As well as our daily maths, English and Reading sessions, we also learn through a theme-based curriculum using the ‘Cornerstone’ approach. This centres on the belief that children learn better when their interests and fascinations are allowed to flourish.
In the first half term of the academic year, we study the topic ‘A Child’s War’. It’s 1939 and Britain is at war. We explore the impact of WW2 on children in Britain – through air raids, shelters, food rations and blackouts. We take a look at why child evacuees made long journeys from their homes and families into unknown territory. We dress up as evacuees and interview relatives and visitors about their experiences. We read extracts from the diary of Anne Frank, written whilst hiding from the terrifying Storm Troopers in a secret annexe, and try to empathise with her hopes and fears.
Our second topic is called ‘Frozen Kingdom’. We explore the planet’s coldest lands… vast wilds, hostile territories, incredibly beautiful yet often deadly. We begin the topic by comparing the Arctic and Antarctic, and find out about a famous ship struck by a deadly iceberg. We continue the topic with research into Ernest Shackleton and his team of explorers, who set out on an exceptional journey to Antarctica. Along the way, we collect facts and figures of climate, temperature, habitats and eco-systems and compose evocative poems about Arctic phenomenon.
‘Blood Heart’ is our topic this term. We discover about our circulatory systems by dissecting an animal heart; we examine the veins, arteries and chambers up close and find out how they all work hard to move blood around our bodies. We learn about William Harvey and his ground-breaking discoveries. Keeping our hearts healthy is a focus this term…what can we do to protect our hearts? What is the impact of exercise on our heart rate? Finally, we end the topic with a fund-raiser for a heart charity and find out about the work they do to save lives.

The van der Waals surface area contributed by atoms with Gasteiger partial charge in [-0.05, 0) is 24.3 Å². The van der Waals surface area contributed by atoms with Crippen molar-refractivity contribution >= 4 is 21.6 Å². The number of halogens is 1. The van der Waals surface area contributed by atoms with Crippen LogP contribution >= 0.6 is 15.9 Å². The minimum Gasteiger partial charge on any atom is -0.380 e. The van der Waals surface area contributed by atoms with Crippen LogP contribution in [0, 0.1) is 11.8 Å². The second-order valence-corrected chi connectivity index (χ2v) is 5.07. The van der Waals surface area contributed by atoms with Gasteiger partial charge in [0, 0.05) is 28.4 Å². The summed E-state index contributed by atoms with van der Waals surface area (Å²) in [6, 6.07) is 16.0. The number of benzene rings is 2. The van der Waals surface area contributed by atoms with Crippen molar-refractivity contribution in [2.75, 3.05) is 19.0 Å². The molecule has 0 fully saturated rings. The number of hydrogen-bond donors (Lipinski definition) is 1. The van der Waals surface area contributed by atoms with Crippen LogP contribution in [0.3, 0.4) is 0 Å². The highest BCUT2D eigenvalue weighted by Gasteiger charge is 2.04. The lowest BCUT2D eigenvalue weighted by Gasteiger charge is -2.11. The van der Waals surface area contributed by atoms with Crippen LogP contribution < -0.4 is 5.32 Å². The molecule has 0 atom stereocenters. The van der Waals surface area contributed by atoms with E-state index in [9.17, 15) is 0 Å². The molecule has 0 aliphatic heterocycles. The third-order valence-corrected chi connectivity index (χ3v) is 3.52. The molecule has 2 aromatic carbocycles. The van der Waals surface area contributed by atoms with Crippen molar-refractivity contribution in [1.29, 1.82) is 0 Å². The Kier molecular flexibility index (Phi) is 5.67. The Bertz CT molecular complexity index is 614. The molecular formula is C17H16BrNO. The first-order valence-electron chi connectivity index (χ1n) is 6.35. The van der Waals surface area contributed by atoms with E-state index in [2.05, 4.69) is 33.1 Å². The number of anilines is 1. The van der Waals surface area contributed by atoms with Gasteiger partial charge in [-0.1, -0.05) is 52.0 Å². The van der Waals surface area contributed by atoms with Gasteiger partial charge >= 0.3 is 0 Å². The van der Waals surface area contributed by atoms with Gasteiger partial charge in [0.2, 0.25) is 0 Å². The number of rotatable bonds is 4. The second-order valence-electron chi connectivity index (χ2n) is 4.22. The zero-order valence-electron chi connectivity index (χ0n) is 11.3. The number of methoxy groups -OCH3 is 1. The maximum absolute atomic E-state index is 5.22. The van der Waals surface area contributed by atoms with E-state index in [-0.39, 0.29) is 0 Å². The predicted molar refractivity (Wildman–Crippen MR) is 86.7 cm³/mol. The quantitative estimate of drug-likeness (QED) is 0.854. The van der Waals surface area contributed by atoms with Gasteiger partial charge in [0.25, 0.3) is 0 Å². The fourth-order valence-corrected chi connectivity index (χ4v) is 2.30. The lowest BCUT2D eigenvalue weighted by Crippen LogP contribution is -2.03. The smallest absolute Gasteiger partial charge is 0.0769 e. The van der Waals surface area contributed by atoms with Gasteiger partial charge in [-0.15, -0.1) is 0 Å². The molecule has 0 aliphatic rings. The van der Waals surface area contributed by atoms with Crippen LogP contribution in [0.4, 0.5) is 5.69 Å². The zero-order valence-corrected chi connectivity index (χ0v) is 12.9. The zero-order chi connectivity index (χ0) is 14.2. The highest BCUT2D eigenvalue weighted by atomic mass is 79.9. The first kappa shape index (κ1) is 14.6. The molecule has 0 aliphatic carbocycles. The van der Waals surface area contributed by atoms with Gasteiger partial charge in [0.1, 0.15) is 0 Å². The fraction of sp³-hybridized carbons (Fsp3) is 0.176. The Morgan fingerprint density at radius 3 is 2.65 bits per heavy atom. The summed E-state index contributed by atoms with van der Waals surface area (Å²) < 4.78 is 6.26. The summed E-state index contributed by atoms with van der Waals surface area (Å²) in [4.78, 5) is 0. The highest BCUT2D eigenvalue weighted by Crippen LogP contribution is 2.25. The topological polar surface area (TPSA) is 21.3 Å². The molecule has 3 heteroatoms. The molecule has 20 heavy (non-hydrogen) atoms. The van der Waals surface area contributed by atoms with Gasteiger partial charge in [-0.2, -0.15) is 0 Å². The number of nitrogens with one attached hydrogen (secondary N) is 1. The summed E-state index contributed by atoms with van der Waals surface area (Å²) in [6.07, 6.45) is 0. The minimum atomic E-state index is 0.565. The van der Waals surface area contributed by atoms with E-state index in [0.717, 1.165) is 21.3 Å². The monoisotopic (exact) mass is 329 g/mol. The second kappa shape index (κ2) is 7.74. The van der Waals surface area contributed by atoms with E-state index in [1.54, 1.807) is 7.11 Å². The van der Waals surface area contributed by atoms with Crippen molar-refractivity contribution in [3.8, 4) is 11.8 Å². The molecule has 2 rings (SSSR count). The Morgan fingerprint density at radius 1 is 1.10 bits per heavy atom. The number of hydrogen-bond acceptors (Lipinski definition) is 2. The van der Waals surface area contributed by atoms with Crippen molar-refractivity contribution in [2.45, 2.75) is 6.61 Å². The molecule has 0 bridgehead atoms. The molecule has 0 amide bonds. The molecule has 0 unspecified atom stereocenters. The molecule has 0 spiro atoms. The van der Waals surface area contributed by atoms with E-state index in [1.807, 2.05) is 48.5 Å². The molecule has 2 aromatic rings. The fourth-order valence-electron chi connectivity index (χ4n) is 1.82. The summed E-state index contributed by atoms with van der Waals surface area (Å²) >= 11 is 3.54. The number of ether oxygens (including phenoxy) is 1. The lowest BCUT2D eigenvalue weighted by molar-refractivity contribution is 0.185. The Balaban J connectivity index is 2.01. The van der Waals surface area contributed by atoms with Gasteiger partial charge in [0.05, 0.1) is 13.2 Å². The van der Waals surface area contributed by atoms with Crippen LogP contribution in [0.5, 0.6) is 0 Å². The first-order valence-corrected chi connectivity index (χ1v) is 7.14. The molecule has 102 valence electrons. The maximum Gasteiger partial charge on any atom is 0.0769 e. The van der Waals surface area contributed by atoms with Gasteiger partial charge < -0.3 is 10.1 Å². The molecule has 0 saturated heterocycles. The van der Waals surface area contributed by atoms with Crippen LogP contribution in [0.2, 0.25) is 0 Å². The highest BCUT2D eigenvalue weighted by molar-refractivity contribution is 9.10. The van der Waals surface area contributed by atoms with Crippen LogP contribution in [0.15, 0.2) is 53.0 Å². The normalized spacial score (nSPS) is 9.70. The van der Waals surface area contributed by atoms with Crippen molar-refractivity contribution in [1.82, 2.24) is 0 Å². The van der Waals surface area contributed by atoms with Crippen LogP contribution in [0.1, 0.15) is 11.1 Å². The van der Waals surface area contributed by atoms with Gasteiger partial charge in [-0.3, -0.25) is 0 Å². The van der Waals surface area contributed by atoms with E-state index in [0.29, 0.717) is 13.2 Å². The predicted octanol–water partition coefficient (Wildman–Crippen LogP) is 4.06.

Our ‘Revolution’ topic focuses on the Victorian Era – a time when Victoria was Queen and Albert was Prince Consort, and when some people lived in slums while others prospered. Teachers were super-strict and punishments were unquestionably terrible! How will you feel on our trip when faced with Ma’am in the Victorian classroom? Will you be ordered to wear the Back Straightener or will you receive the honour of the Attendance Medal?
We discover a time when great minds thought new thoughts and ingenious inventors created so many things we take for granted today: the electric light bulb, the telephone and even the first flushing toilet!
At our school, we aim to make learning fun and accessible in order to encourage our children to extend their learning after school in an exciting and creative way. Homework is a great way for children to share what they have been learning in school with their families. It also allows the children to consolidate what they have learnt, make choices about their learning and to acquire new skills. We don’t want homework to be a negative experience for our children; we aim for it to be positive and rewarding.